One thing I'm always looking for is new frameworks of thought; ways to optimise and improve how I work and feel. I'll listen to people's experiences and methods they use and read arguments that encourage the move I'm trying to make. For example, a good one I heard the other day about how to maintain an abundance of energy and enthusiasm came from everyone's favourite bodybuilder Terry Crews, where he related his joy for living to the gratitude he practised for the things he was lucky to have achieved. It's little things like that I like to have in the barrel for when the inner voice is working against me.

That's why I decided a good blog topic would be sharing my philosophies of work. For each one of these I'll explain my method and what it'll do to help if you're creating a project of your own.

So without further ado, let's get into my Three Tenets.

What's the philosophy?

The Three Tenets will be your personal common denominator that defines the motivations behind everything you do. With them, you can figure out if a project you're planning aligns with your personal goals, and filter out things that you might be doing for the wrong reasons.

This is something I used out of desperation when things were piling up - there were so many things I wanted to get started that I didn't know which to prioritise and how to execute them.

How does it work?

Take a notebook, and for as long as you like write down all the things you love to do. Not stuff you like or do to pass the time - you only want the activities for which you don't notice time passing; things that consistently bring a positive light to your day.

For example, my list looked like this:

  • Laughing
  • Finding out how things work
  • Watching great comedy or stand-up
  • Experiencing emotive films and television
  • Learning something new that I'll be able to use
  • Achieving something significant as a result of my hard work
  • Adding some new best work to my portfolio
  • Experiencing the reaction of a client I've really pleased
  • Becoming motivated and inspired by others
  • Seeing the results of healthy living

There were a few more but I'm writing from memory away from home, and the notebooks I have with me aren't the one I used for the exercise. Pls forgiv.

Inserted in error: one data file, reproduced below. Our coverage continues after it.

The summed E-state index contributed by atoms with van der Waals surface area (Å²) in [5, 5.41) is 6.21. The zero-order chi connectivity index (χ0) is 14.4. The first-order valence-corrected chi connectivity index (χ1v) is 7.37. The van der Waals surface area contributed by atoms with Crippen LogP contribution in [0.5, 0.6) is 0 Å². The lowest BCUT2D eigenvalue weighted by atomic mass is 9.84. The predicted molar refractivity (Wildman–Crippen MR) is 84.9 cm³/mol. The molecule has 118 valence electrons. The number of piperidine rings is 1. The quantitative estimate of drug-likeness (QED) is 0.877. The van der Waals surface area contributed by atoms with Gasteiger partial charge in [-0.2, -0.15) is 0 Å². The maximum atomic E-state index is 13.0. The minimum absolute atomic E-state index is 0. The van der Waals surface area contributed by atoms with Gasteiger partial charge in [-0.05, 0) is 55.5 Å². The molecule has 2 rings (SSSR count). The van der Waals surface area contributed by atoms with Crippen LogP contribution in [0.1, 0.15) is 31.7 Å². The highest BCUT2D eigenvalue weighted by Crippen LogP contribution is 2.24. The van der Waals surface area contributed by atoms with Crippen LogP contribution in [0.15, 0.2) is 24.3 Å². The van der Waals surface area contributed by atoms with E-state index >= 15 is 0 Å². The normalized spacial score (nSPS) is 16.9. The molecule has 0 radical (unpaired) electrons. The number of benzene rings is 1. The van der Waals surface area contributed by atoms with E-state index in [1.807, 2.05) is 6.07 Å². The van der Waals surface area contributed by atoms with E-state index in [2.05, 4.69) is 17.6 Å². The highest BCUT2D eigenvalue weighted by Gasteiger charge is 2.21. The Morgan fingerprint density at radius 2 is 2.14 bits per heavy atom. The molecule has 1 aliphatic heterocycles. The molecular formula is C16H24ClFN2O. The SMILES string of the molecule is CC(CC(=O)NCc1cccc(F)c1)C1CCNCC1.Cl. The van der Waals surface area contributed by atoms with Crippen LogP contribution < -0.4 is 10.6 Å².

Then, spend some time really thinking about why these things matter to you. What do they bring you? Why does it matter that you receive that? You've probably guessed where this is heading. Once you've really compared them with each other, you might start to see some groups forming, categorised by similar reasons for their appeal. Some might sit in two camps, you might have two main reasons or four, but really try to filter things down to the core of why they're important to you. That left me with my Three Tenets, which were:

  • They make me laugh
  • I learn from them
  • I feel like I've earned it

The Test

So you've got your commandments and now you've got to bring them back down the mountainside. Apply these key motivations to the things you're trying to achieve. I'd be willing to wager the projects you feel more reluctance and anxiety over are the ones where your tenets are a tougher fit. From here you've got to make a decision.

Now, other internet voices will exercise the Gary Vaynerchuk-esque 'granite determination, make life hell for yourself on purpose' approach where you only succeed by being a workaholic yes-man and any less deserves failure, but I'll never enforce a belief on someone else and I think the newly-minted 'motivation industry' makes an awful lot of money from feeding those in need of direction too much Superman medicine. In reality you've got to weigh up pros and cons, money against time, mental health against speed of results. My belief is that first and foremost you should take care of yourself, so please be rational when mulling this over.

Your decision is whether you want to continue with the project if it doesn't align with your key motivations. For me, I can get by with boring or uninteresting tasks but I hate work that doesn't agree with my principles (see my brief stint as the pawn of an exploitative direct marketing agency) so I don't last long trying to achieve something that I know isn't for me. Looking back, that's what caused my sudden rejection of an academic degree over flimsy flighty soft-subject Media. Studying maths at uni would have cost me so much of the progress I've made since I turned 18 and I retain that my degree choice is one of the best I could have made. For Seabrook Media, not only can I laugh with my clients throughout my production process, I find it incredibly rewarding to see work I've created do something to assist the client I've worked with, and every time I learn about the client's projects and pick up new tricks in the edit. Three out of three. That's rare.

However, I don't know what's at stake for you. If your decision is to hold out on a job you're not finding to be fulfilling, but you have considerable financial commitments, you have to consider your options. However, knowing what aligns with your motivations and what doesn't is great for being able to separate tasks into 'things I want to move into in the future' and 'things I want to be able to never do again' and that's a motivation to change circumstances as it is. Change happens gradually, but having a clear view of your situation whether it's pretty or not is a powerful aid when you need to choose your next move.

See you later.